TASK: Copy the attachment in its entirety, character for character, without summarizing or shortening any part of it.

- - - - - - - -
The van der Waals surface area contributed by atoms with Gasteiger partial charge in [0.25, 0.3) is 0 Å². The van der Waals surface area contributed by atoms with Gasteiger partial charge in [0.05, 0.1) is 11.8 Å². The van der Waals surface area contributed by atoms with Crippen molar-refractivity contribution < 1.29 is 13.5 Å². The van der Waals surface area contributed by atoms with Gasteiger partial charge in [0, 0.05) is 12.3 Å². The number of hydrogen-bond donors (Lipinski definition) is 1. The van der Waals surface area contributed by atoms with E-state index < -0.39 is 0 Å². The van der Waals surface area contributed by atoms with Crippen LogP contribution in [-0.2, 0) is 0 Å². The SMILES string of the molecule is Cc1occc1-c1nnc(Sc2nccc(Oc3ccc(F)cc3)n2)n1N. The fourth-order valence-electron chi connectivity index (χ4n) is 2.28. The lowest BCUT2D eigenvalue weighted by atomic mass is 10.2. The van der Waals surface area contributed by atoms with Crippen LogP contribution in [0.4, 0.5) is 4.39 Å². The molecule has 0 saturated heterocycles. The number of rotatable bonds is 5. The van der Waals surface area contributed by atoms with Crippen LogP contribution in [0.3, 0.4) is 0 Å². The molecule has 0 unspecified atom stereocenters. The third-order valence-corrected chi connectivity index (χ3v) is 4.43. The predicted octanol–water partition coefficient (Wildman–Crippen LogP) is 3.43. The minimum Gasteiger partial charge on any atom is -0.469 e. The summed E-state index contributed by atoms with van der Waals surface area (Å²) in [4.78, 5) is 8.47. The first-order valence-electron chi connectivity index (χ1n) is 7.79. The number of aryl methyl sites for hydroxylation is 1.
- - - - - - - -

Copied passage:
The van der Waals surface area contributed by atoms with Gasteiger partial charge in [0.25, 0.3) is 0 Å². The van der Waals surface area contributed by atoms with Gasteiger partial charge in [0.05, 0.1) is 11.8 Å². The van der Waals surface area contributed by atoms with Crippen molar-refractivity contribution < 1.29 is 13.5 Å². The van der Waals surface area contributed by atoms with Gasteiger partial charge in [0, 0.05) is 12.3 Å². The number of hydrogen-bond donors (Lipinski definition) is 1. The van der Waals surface area contributed by atoms with E-state index < -0.39 is 0 Å². The van der Waals surface area contributed by atoms with Crippen LogP contribution in [-0.2, 0) is 0 Å². The SMILES string of the molecule is Cc1occc1-c1nnc(Sc2nccc(Oc3ccc(F)cc3)n2)n1N. The fourth-order valence-electron chi connectivity index (χ4n) is 2.28. The lowest BCUT2D eigenvalue weighted by atomic mass is 10.2. The van der Waals surface area contributed by atoms with Crippen LogP contribution in [0.4, 0.5) is 4.39 Å². The molecule has 0 saturated heterocycles. The number of rotatable bonds is 5. The van der Waals surface area contributed by atoms with Crippen LogP contribution in [0.3, 0.4) is 0 Å². The molecule has 0 unspecified atom stereocenters. The third-order valence-corrected chi connectivity index (χ3v) is 4.43. The predicted octanol–water partition coefficient (Wildman–Crippen LogP) is 3.43. The minimum Gasteiger partial charge on any atom is -0.469 e. The summed E-state index contributed by atoms with van der Waals surface area (Å²) in [4.78, 5) is 8.47. The first-order valence-electron chi connectivity index (χ1n) is 7.79. The number of aryl methyl sites for hydroxylation is 1.